You know what one of the freakiest parts of abuse is?
When you miss it.
No one likes admitting it, but victims of abuse generally experience feelings of fondness and longing for their abuser.
If you’re like me, the scapegoat, then you can also “miss” the feeling of being blamed and dumped on.
Now, miss means two different things in this context.
There’s the actual feeling of “I wish they were here, I’d like to talk to them.”
Then there’s the weirder “I just feel off without some one being a jerk to me at least once a day, or every few days.”
When my dad moved out, it had gotten to the point where I could predict him making a biting remark or losing his temper at me about once a week, maybe more often. There were periods of time it was a daily occurrence.
I was remembering today one startling example of how far this had gone.
I have frequent allergy attacks, sometimes bad enough to resemble a bad cold, and I take medication that makes me sleepy, the symptoms themselves can make me tired also.
Well, it was a miserable day, and I had taken the medicine, my sister was taking an art class at the time, just a few streets away. My dad got home in time to take her, but sat down in front of the TV and told me I should do it instead. I told him I wasn’t feeling well and shouldn’t be driving (I’m sure I sounded stressed at the time, this happened a lot.) My dad went ballistic, saying he wasn’t feeling well either (he seemed fine,) and I had better obey him and do it. I refused, he grounded me in a rage–for refusing to drive on medication to go two miles away when he had a car. His main reason was he wasn’t wearing pants, and he was livid that he had to go put pants on, because that was so hard.
My dad can act like a five year old sometimes.
I wish I could say this ended well, but in the end I felt guilty (for no real reason) and went and picked her up, which did not get me off the hook. I got grounded. I was 19 or 20 when this happened, if you’re thinking there’s a red flag to some kind of power imbalance in that, then you’re right.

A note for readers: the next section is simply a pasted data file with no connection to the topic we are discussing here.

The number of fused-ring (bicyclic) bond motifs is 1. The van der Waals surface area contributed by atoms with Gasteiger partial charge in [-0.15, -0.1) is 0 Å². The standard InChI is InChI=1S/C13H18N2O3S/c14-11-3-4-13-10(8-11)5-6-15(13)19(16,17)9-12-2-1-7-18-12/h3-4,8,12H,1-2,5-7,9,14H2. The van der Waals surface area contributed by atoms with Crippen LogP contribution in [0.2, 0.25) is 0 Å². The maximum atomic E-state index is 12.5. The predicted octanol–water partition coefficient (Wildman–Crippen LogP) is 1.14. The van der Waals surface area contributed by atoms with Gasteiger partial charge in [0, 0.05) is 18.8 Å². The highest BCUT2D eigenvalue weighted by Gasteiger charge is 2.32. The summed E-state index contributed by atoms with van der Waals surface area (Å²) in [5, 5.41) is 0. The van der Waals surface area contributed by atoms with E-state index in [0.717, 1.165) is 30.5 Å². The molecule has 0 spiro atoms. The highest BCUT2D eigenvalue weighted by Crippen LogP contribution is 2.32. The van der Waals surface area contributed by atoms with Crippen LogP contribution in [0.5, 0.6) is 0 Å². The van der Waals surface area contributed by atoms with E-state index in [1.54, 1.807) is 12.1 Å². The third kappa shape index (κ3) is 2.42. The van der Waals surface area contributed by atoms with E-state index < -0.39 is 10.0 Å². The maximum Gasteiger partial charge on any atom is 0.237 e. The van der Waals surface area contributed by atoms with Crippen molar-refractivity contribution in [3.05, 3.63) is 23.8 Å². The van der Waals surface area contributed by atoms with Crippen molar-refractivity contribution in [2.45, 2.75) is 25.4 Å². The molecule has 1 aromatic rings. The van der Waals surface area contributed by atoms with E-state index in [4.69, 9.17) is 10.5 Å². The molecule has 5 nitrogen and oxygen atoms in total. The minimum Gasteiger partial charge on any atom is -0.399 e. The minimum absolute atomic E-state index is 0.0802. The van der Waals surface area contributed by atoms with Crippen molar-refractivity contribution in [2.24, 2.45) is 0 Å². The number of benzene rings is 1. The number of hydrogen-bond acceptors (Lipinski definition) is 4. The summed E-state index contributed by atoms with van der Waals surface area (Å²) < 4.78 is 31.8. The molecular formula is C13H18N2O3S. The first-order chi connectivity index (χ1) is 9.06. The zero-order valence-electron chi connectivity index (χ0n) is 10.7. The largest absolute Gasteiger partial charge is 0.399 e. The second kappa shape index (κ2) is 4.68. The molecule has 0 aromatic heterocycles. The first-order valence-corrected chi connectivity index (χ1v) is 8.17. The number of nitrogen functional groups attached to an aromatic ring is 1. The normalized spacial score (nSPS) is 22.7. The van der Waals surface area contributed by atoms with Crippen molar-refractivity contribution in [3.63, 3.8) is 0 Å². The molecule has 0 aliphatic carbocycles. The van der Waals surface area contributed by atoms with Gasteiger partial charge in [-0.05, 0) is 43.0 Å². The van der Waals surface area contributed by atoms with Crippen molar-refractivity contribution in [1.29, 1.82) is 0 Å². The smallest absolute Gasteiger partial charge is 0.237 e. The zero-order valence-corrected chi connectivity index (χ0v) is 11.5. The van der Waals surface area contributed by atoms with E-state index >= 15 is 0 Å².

That might have been when I told my parents to stop punishing me for stuff, a conversation I never should have had to have at 20, but…
The crazy thing is when I asked my mom about it, she was mad at me for acting that way, calling it unacceptable…when I was clearly not in a good position to be driving.
That kind of thing happened all the time. My dad used everything he could to have power over me, and over anyone else he could feasibly control. He got frustrated with people he couldn’t control.
You might wonder how one could possible miss that?
Well, it’s like my therapist says, it was my normal. I don’t miss it because I liked it, I miss it because it was the centre of my life, even if I didn’t choose it.
The Israelites missed Egypt after they left it, they complained that they could get food and water there, and they wished to return to it, thought hey were brutally treated slaves, who had their own sons taken from them and killed just as a power move to keep them second class citizens so they couldn’t overthrow the Pharaoh.
How do you miss that?
How do I miss someone who actively tried to ruin my life and make it as hard as possible. Who resented it if I or my sisters were ever happy, especially doing anything that he had no part in.